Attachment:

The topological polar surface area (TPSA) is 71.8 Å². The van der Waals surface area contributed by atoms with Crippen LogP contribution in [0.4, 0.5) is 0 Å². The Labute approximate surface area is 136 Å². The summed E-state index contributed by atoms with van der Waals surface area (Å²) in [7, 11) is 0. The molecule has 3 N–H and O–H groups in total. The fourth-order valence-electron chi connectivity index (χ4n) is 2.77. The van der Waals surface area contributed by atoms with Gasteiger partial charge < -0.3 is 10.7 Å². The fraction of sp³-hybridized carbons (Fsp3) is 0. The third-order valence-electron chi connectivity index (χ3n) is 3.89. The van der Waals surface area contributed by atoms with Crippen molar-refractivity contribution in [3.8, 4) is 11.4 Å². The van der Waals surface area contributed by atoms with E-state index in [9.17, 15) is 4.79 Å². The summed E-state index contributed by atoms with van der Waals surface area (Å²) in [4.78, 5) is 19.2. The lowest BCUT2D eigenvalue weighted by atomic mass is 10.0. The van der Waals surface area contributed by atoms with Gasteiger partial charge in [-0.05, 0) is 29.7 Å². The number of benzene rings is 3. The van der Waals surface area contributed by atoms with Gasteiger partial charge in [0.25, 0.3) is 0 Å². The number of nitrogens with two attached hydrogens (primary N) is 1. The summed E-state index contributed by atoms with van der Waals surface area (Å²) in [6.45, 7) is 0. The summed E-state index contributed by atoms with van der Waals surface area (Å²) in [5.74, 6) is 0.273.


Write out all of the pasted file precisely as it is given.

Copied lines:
The topological polar surface area (TPSA) is 71.8 Å². The van der Waals surface area contributed by atoms with Crippen LogP contribution in [0.4, 0.5) is 0 Å². The Labute approximate surface area is 136 Å². The summed E-state index contributed by atoms with van der Waals surface area (Å²) in [7, 11) is 0. The molecule has 3 N–H and O–H groups in total. The fourth-order valence-electron chi connectivity index (χ4n) is 2.77. The van der Waals surface area contributed by atoms with Gasteiger partial charge < -0.3 is 10.7 Å². The fraction of sp³-hybridized carbons (Fsp3) is 0. The third-order valence-electron chi connectivity index (χ3n) is 3.89. The van der Waals surface area contributed by atoms with Crippen molar-refractivity contribution in [3.8, 4) is 11.4 Å². The van der Waals surface area contributed by atoms with E-state index in [9.17, 15) is 4.79 Å². The summed E-state index contributed by atoms with van der Waals surface area (Å²) in [4.78, 5) is 19.2. The lowest BCUT2D eigenvalue weighted by atomic mass is 10.0. The van der Waals surface area contributed by atoms with Gasteiger partial charge in [-0.05, 0) is 29.7 Å². The number of benzene rings is 3. The van der Waals surface area contributed by atoms with Gasteiger partial charge in [0.25, 0.3) is 0 Å². The number of nitrogens with two attached hydrogens (primary N) is 1. The summed E-state index contributed by atoms with van der Waals surface area (Å²) in [6.45, 7) is 0. The summed E-state index contributed by atoms with van der Waals surface area (Å²) in [5.74, 6) is 0.273.